Theatre theatre theatre -- This family eats, breathes, and sleeps the arts lately.  It is nearing crunch time with the show I am in, Willy Wonka, and Vinny had production week this week for Little Mermaid, plus, he also had his first rehearsal last week for Wizard of Oz, which he is really excited about.  Vinny now takes dance one day a week, but if it were up to him, he'd probably be at dance every day. He practices tap steps non-stop.  I'm not supposed to tell anyone that he wants to do ballet too. We can't really afford for him to take any more classes, but there are many he wishes he could take. With me, and Tiana, and Vinny all dancing now, well... it gets on the pricey side and we are far from rich.

Speaking of us all dancing, this week I am starting a ballet class for beginners. I am scared and excited. I don't know if I am more afraid of sucking at ballet or more afraid of just putting on a leotard and tights.  A little bit of both.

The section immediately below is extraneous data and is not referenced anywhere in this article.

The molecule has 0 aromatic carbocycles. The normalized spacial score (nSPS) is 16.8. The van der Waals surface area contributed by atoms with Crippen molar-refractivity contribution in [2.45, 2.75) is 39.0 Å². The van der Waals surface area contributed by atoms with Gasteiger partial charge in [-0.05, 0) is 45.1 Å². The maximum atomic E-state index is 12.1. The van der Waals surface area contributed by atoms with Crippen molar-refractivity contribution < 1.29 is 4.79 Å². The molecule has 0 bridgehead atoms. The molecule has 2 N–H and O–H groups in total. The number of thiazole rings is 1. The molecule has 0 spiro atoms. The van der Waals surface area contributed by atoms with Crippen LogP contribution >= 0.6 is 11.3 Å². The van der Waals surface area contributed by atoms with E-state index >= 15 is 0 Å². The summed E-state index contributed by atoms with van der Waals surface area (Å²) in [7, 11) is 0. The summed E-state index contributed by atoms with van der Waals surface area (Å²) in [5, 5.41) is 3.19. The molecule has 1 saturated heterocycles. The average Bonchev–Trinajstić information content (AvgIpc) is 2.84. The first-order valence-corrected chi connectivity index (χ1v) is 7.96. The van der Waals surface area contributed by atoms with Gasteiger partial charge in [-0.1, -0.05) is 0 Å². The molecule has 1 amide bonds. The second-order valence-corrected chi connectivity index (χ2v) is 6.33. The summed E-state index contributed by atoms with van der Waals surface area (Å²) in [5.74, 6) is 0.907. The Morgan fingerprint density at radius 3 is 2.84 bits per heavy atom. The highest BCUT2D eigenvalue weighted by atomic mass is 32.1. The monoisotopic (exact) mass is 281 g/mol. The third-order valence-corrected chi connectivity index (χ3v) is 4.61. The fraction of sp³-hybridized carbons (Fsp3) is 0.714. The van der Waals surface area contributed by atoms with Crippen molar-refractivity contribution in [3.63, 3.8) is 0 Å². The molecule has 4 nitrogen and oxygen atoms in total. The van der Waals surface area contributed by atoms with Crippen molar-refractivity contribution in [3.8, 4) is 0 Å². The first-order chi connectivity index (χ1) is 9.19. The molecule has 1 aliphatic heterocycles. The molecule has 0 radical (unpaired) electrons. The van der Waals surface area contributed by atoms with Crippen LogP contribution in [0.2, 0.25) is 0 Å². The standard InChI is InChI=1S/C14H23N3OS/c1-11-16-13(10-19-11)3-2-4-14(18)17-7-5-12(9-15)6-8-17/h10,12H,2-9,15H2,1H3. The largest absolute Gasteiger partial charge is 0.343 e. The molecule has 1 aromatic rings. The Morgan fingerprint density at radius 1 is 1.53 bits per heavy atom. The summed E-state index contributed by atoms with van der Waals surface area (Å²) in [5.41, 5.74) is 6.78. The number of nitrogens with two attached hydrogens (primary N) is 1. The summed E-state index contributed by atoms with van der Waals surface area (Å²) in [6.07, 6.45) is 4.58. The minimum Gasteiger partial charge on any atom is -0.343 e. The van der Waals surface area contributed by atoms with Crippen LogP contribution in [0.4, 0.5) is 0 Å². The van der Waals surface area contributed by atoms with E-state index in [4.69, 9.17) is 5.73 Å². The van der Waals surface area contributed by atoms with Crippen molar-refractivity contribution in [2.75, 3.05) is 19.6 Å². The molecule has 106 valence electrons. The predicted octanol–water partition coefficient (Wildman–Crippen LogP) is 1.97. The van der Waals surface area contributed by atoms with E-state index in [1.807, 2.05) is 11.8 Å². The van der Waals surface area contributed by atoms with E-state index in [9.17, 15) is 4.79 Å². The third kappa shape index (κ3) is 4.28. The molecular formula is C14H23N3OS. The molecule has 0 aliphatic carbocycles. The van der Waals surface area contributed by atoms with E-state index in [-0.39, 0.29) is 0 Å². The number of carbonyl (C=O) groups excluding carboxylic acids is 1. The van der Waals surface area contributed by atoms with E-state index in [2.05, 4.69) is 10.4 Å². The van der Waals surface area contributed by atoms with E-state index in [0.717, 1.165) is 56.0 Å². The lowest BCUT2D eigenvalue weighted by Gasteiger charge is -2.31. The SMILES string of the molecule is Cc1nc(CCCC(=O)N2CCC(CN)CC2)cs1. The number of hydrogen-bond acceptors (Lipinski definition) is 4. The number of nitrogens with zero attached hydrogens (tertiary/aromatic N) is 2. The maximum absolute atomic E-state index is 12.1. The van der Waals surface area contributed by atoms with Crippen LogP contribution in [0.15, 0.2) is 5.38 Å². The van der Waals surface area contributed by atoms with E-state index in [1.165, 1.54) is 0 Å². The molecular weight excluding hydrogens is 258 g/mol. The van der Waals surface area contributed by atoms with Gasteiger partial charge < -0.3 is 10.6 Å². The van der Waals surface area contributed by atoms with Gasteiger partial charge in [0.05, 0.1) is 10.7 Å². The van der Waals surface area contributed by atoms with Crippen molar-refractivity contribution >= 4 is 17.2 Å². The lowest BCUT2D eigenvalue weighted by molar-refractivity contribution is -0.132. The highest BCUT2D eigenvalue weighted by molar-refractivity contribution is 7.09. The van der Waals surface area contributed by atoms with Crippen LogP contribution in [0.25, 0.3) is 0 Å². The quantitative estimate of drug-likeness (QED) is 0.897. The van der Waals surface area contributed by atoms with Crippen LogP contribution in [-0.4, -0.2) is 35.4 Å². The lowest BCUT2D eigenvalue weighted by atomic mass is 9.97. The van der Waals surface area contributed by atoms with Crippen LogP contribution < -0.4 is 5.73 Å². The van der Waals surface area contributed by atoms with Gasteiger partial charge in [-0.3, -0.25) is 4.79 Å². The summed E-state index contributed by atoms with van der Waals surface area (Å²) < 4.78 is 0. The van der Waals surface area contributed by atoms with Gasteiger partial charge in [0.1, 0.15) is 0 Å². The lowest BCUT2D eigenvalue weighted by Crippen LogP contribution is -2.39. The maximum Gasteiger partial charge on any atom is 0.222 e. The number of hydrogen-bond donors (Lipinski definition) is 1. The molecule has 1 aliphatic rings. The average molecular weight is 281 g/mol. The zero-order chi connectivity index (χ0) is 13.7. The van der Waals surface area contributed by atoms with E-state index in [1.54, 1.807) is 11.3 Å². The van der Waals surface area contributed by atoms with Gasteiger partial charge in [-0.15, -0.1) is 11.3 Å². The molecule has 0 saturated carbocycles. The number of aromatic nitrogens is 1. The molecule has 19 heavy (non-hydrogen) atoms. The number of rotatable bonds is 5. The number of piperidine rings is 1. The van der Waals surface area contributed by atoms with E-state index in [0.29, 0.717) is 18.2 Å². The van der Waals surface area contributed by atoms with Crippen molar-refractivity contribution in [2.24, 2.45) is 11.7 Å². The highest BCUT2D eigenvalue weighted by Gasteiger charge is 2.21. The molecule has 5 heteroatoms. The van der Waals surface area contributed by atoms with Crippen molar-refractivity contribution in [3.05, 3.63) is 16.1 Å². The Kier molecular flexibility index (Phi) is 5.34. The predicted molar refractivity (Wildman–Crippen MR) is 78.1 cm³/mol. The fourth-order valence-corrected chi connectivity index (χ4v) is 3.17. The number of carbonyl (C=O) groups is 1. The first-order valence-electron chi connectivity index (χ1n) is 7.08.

I know that some people probably think that I am somehow pushing all of this on Vinny to live vicariously through him, but this couldn't be further from the truth. He spent the entire week at the theatre doing field trip performances, but I made him go to school on Friday. He came home from school and by 4:00 was like, "Is it time to go to the theatre yet?  TWO MORE HOURS?  Oh man! That's a really long time!" He got home from his final performance tonight and tap danced down the hall. This kid does not stop.